McDonald’s celebrates its ‘thing’: quality

Who: McDonald’s Canada, with Cossette for strategy and creative; Feels Like Home and Free Society for production; Saints Editorial and The Vanity for post-production; OMD Canada for media; Weber Shandwick for PR.

What: “It’s a McDonald’s Thing,” a national campaign underscoring the QSR’s longstanding commitment to quality ingredients.

When & Where: The campaign is in market now, running across the country using a combination of TV/OLV; out-of-home including streetcar wraps and TSAs; high-impact video at Toronto’s Yonge-Dundas Square; as well as digital, paid and organic social, and in-store creative.

Why: McDonald’s has made its commitment to quality ingredients one of its marketing cornerstones in recent years, but director of brand marketing Rebecca Smart said this campaign is taking a “very intentional, fan-first” approach to showcase its use of top-notch ingredients, from 100% Canadian beef and potatoes, to Canada Grade A eggs. That means fewer shots of farmers in their fields, and a greater emphasis on how those ingredients are enjoyed by customers.

“This campaign is really about building a connection to our customers, as it acknowledges and celebrates their unique fan truths,” said Smart. “In doing so, we were able to authentically talk about the quality and sourcing of our food by sharing our own brand truth—the quality of our food.”

How: Set inside a McDonald’s restaurant, the two 30-second anchor spots showcase two of the chain’s signature items: the Big Mac and French fries.

They present McDonald’s customers who have a “thing” about how they eat, from Mike setting up his second bite of a Big Mac through a maneuver called “the reverse lay down,” to Layla ensuring she always ends up with the fullest box of fries. Both spots end by presenting McDonald’s “thing,” which is using 100% Canadian beef and potatoes.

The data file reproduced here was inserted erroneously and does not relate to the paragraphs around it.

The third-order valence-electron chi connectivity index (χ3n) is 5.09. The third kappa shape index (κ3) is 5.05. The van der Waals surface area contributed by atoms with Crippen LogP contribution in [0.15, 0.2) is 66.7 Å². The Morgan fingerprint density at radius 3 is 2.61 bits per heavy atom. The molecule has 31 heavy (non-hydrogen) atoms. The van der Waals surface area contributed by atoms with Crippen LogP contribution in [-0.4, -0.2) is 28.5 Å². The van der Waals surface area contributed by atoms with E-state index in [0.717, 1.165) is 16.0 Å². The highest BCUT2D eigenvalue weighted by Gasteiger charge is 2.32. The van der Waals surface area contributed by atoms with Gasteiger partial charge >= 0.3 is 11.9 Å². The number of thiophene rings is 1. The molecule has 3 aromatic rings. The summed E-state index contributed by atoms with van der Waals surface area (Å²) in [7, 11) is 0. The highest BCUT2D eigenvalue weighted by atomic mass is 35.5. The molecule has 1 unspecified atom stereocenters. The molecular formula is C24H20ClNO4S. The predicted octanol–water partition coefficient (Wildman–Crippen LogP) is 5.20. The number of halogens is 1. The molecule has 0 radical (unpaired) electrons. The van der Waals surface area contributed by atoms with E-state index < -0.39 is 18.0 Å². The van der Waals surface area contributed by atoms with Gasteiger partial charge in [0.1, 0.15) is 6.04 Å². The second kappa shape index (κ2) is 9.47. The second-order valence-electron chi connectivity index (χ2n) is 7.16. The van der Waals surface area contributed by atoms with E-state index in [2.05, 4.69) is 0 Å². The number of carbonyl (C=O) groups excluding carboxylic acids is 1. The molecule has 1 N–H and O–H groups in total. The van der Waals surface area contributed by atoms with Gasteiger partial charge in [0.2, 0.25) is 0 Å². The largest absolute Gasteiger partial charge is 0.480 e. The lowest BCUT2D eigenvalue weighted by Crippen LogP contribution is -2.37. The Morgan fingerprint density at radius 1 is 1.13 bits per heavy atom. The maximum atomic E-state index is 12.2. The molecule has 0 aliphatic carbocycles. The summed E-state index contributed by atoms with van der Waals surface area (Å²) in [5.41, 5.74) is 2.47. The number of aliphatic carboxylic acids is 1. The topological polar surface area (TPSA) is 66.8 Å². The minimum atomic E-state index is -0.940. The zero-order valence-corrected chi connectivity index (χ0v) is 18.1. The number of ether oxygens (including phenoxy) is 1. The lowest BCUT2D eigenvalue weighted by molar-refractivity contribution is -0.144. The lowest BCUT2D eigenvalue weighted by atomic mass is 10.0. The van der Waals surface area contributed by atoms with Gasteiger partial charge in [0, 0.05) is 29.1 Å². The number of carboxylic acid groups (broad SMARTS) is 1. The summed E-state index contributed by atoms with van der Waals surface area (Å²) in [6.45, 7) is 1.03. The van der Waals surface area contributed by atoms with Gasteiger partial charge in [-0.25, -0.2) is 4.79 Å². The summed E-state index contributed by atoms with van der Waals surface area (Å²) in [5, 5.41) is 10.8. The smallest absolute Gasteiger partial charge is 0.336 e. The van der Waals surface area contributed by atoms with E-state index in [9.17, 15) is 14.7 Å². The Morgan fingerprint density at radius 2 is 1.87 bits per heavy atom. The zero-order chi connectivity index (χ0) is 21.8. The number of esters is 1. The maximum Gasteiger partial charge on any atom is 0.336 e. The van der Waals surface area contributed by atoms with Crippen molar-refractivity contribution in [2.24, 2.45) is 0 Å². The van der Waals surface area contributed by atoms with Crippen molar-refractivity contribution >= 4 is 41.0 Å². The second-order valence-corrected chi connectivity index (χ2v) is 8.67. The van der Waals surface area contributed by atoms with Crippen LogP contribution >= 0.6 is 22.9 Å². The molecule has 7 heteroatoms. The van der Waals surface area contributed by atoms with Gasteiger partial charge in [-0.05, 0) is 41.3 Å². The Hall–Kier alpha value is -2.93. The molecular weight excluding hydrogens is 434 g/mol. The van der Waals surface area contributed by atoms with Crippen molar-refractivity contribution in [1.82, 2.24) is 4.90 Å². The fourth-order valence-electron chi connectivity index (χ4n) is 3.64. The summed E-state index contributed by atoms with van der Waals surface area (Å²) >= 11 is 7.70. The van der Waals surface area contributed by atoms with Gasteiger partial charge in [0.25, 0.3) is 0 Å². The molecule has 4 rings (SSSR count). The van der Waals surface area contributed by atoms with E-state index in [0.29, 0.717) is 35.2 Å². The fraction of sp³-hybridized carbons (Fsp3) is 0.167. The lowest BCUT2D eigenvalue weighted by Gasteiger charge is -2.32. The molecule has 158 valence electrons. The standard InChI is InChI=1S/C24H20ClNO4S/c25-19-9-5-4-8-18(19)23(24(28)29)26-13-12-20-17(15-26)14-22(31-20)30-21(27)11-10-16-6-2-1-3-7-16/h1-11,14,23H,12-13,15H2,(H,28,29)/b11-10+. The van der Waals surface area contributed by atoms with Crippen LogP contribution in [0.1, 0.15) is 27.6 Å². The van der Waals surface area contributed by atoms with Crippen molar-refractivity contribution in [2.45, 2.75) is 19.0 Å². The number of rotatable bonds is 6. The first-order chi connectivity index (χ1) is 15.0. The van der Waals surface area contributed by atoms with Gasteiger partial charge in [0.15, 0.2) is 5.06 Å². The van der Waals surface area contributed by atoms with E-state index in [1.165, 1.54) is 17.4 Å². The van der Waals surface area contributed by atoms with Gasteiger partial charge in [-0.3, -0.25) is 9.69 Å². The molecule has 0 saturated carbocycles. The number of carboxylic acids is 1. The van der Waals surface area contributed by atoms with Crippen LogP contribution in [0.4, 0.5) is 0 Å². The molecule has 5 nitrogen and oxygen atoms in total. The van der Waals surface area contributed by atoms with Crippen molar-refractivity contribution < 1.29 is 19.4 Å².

The spots are soundtracked by the Isley Brothers’ 1969 song “It’s Your Thing,” which has become something of a preferred song among marketers to express individuality, used by brands as varied as SlimFast, Heineken, Pier 1. and Saab (oh, and McDonald’s chief rival Burger King, which used it in a 1998 spot promoting its 99¢ Great Tastes Menu).

The goal was to talk about food quality in a way that represented a “fresh departure” from the familiar, said Cossette’s executive creative director, Jason Hill, one of the members of  Cossette’s creative team for the McDonald’s business.

And we quote: “[W]e chose to put McDonald’s fans at the heart of the story, knowing that everyone has their own very specific food-related ‘thing’ at McDonald’s. That’s what we love most about this campaign—it could only have come from McDonald’s.” — Jason Hill, executive creative director, Cossette

Chris Powell